ANY MARYLANDER worried about the condition of the Chesapeake Bay should keep a close eye on how each member of the house of delegates votes in Annapolis this week on a bill that would ban phosphates from detergents in the state. Those lawmakers who are serious about saving the bay should recognize and resist the tactics of the detergent lobby -- namely, to weaken the house version of the bill enough to provide an excuse to kill it. No soap. Delegates should approve a bill, even if it is weak, to allow for a compromise with the Senate. To vote against a bill in the house would be to kill any such proposal for the year.
The detergent lobby would have you believe that phosphorus entering the bay (a) is really no big pollution problem, or (b) can wait until the state's sewage treatment facilities can remove most phosphorus from everything, including detergents. The Maryland senate knew enough to reject both of these arguments. the votre was 39 to 5 for a ban.
What these state legislators knew was that phosphorus is a fertilizer. In the fresh-water protions of the Chesapeake Bay, phosphorus contributes to excess growth of algea. These algae die and decrease the dissolved oxygen in the water. That kills off submerged vegetation, shellfish, fin fish and other things that are considered critical to the water's quality. The lawmakers who voted for the ban also knew that there are phosphate-free detergents that work just fine.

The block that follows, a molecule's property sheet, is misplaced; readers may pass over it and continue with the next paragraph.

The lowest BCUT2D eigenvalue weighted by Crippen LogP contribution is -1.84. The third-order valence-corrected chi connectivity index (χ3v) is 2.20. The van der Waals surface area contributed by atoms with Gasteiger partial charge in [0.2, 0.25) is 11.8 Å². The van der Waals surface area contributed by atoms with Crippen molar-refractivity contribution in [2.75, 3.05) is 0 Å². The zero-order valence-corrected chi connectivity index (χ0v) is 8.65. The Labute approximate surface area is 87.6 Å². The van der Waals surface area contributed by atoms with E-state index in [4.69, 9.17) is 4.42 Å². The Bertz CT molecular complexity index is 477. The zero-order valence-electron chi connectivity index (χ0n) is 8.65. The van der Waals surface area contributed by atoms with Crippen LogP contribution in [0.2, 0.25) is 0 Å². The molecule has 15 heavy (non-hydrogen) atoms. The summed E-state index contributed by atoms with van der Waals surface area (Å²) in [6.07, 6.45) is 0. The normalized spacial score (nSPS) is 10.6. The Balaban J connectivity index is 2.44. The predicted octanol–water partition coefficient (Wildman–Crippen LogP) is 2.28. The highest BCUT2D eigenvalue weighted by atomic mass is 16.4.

The Soap and Detergent Association arues that the bill would deny household consumers what it calls ''freedom of choice in purchaisng cleaning products.'' But more than a few household consumers are keenly aware of a far more important choice for the future: either take every reasonable step to curb pollution of the bay and other waters, or find excuses not to. Despite the failure so far of house leaders to rally votes for the phosphate ban, individual delegates should see the importance of supporting a bill that would serve as a start on even more effective moves to help save the bay.